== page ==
Which Of The Following Fats Predominates in The Diet And The Body?
(a) saturated fat,
(b) polyunsaturated fat,
(c) monounsaturated fat, or
Answer:- (B), polyunsaturated fats predominate in the diet and body. The fact that there are three choices may confuse. In addition, many students find it challenging to decide between (A) and (C) since both are listed before option (D).
A good strategy is not to look at all four answers because they don’t provide a complete solution. Instead, take the first letter of each word – SPUM – and note that it spells “spam.” This provides a helpful clue to help you eliminate any answer choice that is not (B).
(C) The liver’s glycogen stores are exhausted in about 12 hours after fasting.
How long can the liver survive without glucose coming in from the bloodstream?
Answer:- (A), 30 minutes after hepatic glycogen stores are depleted, gluconeogenesis begins to produce new glucose via protein catabolism. The rate of protein breakdown diminishes over time because amino acids are released into the bloodstream for energy, leading to nitrogen depletion and ketosis.
Harmful feedback mechanisms act to decrease the further release of amino acids. This answer is incorrect because it takes longer than 12 hours for these negative feedback responses to reach full effectiveness.
Glucagon levels remain elevated in fasting and diabetic hyperglycemic states, so this answer is incorrect. The rate of gluconeogenesis diminishes over time because the amino acids are released into the bloodstream for energy, leading to nitrogen depletion and ketosis. Harmful feedback mechanisms decrease the further release of amino acids, so this answer is incorrect.
Note that if option (D) were valid, the liver could make new glucose forever; therefore, it must be false. This question can be answered using basic knowledge about gluconeogenesis and harmful feedback mechanisms while ignoring the other choices.
Which of the following is a rich source of monounsaturated fat:
b) Shea butter
c) Sunflower oil
d) Canola oil
e) All of the above are rich in monounsaturated fats.
a) Olives – Yes, 1 tbsp olive oil contains 9 g fat, 8 g of which is monounsaturated fat. However, most of the calories come from polyunsaturated and saturated fats.
b) Shea butter – No, shea butter has a high level of saturated fatty acids and no significant amount of mono- or polyunsaturated 80.
c) Sunflower oil – No, sunflower oil is% PUFA (mainly omega 6).
d) Canola oil – Yes, canola oil is mostly (70%) monounsaturated and polyunsaturated (omega 3, omega 6) and has a good balance of omega-3/6.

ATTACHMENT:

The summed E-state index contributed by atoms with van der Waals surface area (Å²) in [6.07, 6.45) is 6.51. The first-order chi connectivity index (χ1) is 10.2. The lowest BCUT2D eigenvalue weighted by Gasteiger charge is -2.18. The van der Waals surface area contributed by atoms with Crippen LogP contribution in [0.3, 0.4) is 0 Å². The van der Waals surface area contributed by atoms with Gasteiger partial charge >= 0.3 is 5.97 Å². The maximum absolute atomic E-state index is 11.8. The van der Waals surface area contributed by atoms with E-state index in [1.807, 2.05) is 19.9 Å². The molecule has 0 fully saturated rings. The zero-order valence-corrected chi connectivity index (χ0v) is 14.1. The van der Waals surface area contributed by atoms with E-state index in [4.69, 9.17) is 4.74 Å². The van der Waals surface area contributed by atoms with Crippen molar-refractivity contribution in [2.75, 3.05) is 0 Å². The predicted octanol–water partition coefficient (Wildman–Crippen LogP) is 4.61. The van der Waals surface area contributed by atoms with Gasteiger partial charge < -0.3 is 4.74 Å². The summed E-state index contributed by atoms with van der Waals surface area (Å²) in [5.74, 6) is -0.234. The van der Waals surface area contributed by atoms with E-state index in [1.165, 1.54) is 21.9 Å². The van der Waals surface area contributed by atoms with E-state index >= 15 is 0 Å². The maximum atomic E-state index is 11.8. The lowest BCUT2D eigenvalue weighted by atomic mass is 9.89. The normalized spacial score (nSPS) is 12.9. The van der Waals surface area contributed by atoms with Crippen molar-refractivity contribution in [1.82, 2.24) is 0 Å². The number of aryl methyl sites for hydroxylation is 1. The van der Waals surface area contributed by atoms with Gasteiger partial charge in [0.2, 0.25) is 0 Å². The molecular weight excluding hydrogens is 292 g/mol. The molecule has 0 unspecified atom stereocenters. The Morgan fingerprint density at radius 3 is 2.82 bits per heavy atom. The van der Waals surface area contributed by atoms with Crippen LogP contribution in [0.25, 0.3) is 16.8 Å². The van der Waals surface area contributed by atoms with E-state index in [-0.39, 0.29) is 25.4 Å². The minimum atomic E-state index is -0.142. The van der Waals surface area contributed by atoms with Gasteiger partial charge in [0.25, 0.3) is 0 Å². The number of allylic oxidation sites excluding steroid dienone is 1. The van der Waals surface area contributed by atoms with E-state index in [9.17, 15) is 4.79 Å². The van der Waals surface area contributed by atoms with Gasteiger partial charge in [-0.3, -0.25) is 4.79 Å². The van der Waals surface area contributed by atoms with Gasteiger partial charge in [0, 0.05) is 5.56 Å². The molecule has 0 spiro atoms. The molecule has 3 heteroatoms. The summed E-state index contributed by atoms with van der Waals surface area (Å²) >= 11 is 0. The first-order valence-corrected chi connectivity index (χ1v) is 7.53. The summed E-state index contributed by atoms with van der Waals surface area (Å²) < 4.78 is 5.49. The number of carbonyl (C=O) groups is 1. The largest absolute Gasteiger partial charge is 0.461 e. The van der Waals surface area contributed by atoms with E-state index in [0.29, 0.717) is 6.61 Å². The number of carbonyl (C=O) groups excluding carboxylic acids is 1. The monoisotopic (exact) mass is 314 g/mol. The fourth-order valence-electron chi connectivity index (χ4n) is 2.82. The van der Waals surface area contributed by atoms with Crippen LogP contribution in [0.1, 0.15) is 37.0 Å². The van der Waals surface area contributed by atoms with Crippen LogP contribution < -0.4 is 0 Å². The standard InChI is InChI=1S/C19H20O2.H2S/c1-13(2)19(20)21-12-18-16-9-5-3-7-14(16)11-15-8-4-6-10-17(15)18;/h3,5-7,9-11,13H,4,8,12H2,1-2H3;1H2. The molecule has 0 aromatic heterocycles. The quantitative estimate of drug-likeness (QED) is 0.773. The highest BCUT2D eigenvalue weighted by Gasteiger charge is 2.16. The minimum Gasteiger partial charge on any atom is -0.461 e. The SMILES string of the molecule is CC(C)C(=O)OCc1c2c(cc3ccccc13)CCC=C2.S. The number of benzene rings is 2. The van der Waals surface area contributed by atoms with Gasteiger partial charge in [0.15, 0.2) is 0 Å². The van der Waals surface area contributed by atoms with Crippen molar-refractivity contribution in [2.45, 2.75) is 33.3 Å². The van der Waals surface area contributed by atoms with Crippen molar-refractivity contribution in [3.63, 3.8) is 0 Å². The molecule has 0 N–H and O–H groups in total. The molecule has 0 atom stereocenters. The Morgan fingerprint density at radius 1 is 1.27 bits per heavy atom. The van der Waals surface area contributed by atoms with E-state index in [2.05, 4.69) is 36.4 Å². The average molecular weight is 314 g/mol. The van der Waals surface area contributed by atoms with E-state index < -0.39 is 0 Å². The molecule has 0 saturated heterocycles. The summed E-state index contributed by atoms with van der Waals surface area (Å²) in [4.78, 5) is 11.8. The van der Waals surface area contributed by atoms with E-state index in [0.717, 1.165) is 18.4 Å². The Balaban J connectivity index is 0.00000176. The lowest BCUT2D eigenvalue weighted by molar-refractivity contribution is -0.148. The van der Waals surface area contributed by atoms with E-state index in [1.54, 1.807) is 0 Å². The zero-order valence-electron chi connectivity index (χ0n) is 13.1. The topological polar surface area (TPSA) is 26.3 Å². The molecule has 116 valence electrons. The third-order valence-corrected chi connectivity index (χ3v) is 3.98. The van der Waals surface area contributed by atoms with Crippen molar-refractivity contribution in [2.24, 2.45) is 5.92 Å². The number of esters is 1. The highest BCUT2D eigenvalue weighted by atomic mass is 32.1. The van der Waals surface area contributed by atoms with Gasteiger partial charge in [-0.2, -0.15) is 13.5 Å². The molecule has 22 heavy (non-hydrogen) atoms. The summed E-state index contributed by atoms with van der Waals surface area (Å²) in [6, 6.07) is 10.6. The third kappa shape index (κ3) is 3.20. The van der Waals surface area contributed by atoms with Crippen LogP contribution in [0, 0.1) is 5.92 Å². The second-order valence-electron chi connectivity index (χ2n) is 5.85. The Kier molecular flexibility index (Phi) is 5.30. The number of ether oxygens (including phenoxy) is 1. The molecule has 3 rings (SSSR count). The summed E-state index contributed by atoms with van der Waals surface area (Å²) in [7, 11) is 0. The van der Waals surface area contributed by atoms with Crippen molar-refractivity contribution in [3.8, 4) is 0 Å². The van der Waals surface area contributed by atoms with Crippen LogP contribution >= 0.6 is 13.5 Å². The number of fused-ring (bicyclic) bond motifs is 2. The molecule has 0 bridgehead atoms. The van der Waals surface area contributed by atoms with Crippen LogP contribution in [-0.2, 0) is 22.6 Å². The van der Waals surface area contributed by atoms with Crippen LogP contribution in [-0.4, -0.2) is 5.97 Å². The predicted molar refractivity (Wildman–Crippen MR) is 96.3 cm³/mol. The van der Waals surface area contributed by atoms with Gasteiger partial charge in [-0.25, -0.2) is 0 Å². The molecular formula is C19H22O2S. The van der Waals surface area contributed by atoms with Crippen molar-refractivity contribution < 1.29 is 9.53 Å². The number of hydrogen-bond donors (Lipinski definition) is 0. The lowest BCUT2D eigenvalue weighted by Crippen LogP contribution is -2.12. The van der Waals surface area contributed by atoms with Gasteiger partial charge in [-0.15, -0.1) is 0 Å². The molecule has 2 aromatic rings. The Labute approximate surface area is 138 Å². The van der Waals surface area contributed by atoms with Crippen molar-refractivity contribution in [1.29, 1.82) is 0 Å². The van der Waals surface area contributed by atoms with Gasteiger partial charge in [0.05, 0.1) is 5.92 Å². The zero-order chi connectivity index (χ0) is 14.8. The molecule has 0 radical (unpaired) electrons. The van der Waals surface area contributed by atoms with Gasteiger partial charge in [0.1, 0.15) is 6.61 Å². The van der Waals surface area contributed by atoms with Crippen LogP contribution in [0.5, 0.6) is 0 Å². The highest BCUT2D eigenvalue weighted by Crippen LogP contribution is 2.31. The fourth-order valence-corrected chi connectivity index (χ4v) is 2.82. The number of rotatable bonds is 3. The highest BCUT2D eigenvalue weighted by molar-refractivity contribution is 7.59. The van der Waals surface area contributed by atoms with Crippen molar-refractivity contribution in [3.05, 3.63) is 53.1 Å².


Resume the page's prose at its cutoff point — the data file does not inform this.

e) All of the above are rich in monounsaturated fats. – Yes. Oleic acid is the primary fatty acid in olive oil, contributing to its health benefits, such as improved cardiovascular health, better skin condition, and reduced cancer risk.
Trans-fatty acids are:
a) Unsaturated fats found in processed foods.
b) Fats that are only found naturally in animal products.
c) Fats are made up of organic compounds that contain double bonds between carbon atoms.
d) All the above are correct.
e) None of these are correct.
b) Fats that are only found naturally in animal products – trans-fatty acids (or trans fats, or partially hydrogenated oils/fats), can be both unsaturated and saturated with a double bond between two carbon atoms as well as organic compounds containing single bonds such as monounsaturated fatty acids and polyunsaturated fatty acids.
d) All the above are correct – Yes, trans-fatty acids are unsaturated fats that contain a double bond between two carbon atoms, as well as organic compounds containing single bonds such as monounsaturated fatty acids and polyunsaturated fatty acids.
e) None of these are correct – No, not all the above are correct. However, trans-fatty acids can be both unsaturated and saturated with a double bond between two carbon atoms and organic compounds containing single bonds such as monounsaturated fatty acids and polyunsaturated fatty acids.
Sources of Unsaturated Fat:
1) Flaxseed oil – omega 3 – alpha-linolenic acid essential for brain development, also anti-inflammatory benefits
2) Olive oil – mono/polyunsaturated oleic acid- antioxidant and heart-healthy
3) Avocado – mono/polyunsaturated oleic acid
4) Coconut oil – saturated and monounsaturated (mainly lauric and myristic acids)- antiviral, antibacterial, antifungal properties. Increases HDL cholesterol and reduces LDL
5) Sesame oil – rich in omega 6; antibacterial; antioxidant; strengthens tooth enamel
6) Palm kernel oil – high amount of saturated fatty acids (mainly palmitic & myristic), very little unsaturated fat (only 5%); increased terrible cholesterol and Lowered good cholesterol.
7) Butter – Monounsaturated fats; high amounts of saturated fats, high cholesterol.
8) Ghee – Mainly monounsaturated fat; contains about 50% saturated fatty acids and 46 % monounsaturated acid.